But of course, monitoring procedures at the abattoir are not sufficient to ensure that good welfare is being practiced. It stands to reason that farmers might not send in animals that show clear signs of abusive practices. And despite the increased inspections carried out by Mattilsynet in Rogaland, there was another report aired recently on NRK regarding animal activists who had broken into pig farms and had taken photographs of animal welfare violations.

I confess I have very mixed feelings regarding animal activists. On the one hand, if there are welfare problems within farming, it is important that those are highlighted. But on the other side of the equation, their practices in breaking in place animals at risk. There is a strong commitment to biosecurity in Norwegian farming, which obviously is ignored by those breaking and entering.

According to a virtual Mattilsynet meeting on Friday, those same activists had held pictures showing evidence of animal welfare breaches from as far back as 2016. They had not reported those breaches to the authorities, which would suggest they are more interested in creating a scandal than in addressing those issues. It is important to remember that the aim of these groups is not to improve welfare by working with the farming industry and the authorities, but to close down the animal farming industry altogether.

Accordingly, these groups always highlight the worst. How many farms did they break into? How many of those were farms with very high welfare standards? It would be much more useful to have a balanced view of the whole picture. Without that, it is impossible to tell whether they have revealed that problems are occurring in a very high percentage of farms, or whether there is huge negativity being created around “a few bad apples”.

Mattilsynet have also come under fire. It is said that we are working too slowly in closing down those farms where animal welfare is chronically poor. Perhaps that is true, in some cases, but in many circumstances there has to be a period of assessment, of attempted education and/or enforcement, before taking the huge step of removing someone’s source of income.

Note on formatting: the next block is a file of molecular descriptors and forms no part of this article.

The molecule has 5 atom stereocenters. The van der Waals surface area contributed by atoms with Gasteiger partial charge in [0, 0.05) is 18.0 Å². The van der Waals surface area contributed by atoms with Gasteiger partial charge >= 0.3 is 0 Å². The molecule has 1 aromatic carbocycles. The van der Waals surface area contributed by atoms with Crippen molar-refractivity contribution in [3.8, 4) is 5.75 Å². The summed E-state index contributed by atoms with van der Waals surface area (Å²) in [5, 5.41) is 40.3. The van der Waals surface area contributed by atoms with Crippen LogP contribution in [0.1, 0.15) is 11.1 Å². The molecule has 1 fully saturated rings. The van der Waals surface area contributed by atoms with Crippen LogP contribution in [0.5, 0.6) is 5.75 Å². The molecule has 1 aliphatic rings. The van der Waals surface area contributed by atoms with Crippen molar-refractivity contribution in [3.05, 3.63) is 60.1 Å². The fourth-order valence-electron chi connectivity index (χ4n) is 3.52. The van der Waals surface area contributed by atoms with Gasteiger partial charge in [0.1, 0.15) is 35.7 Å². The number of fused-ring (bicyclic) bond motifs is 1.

These kinds of scandals are always both depressing and demoralising, not least because they are a reminder that there are some very unpleasant people in the world, and that some of them actually seem to revel in creating animal suffering. It frightens me that as well as those who are careless, lazy and ignorant (which I would say are the main drivers of animal welfare issues) there are also a few who are actively malevolent. I try not to dwell on it, but there has been a case in our region which might have fallen into that category. Those people make me feel sick to my stomach and because they will lie and work hard to conceal what they are doing, I think we will never gain full control over what they do.

However, it is important not to dwell too much on the things we can’t fix. I visited a farm on Friday where there were pigs running around in the open air, digging their snouts in the earth and obviously having a great life. Birgit and I carried out the first of our Pig Welfare Campaign visits on the same farm and it was a wonderful salve to the negativity. Reports like the one above can easily make it seem that we have an uphill and sometimes impossible task in trying to police all matters within the animal welfare sphere. But it’s essential to remember there are a lot of good people in the farming industry in Norway, who are doing their very best to uphold the excellent welfare standards that are required in law.

I drove a long way on Friday to complete the visit with Birgit. Despite the distance, it’s important that we work as a team. When I see the links between the scattered offices and the abattoir and all the knowledge held by veterinarians such as Birgit, Thomas, Ammar and Hilde, all of whom have worked in this area for a long time, I am reminded of how important that web of knowledge can be. I’ve been here almost a year now and I am beginning to build up my own map. I will continue to fight for better conditions for all animals in my own capacity. And though my contribution is small, I am not fighting alone.

I am going to finish with a few photographs from Friday. As well as all the wonderful flowers that are brightening the verges, I drove along the side of a steep fjord, where the melting snow is creating myriad waterfalls as the twenty four hour sunlight warms the landscape.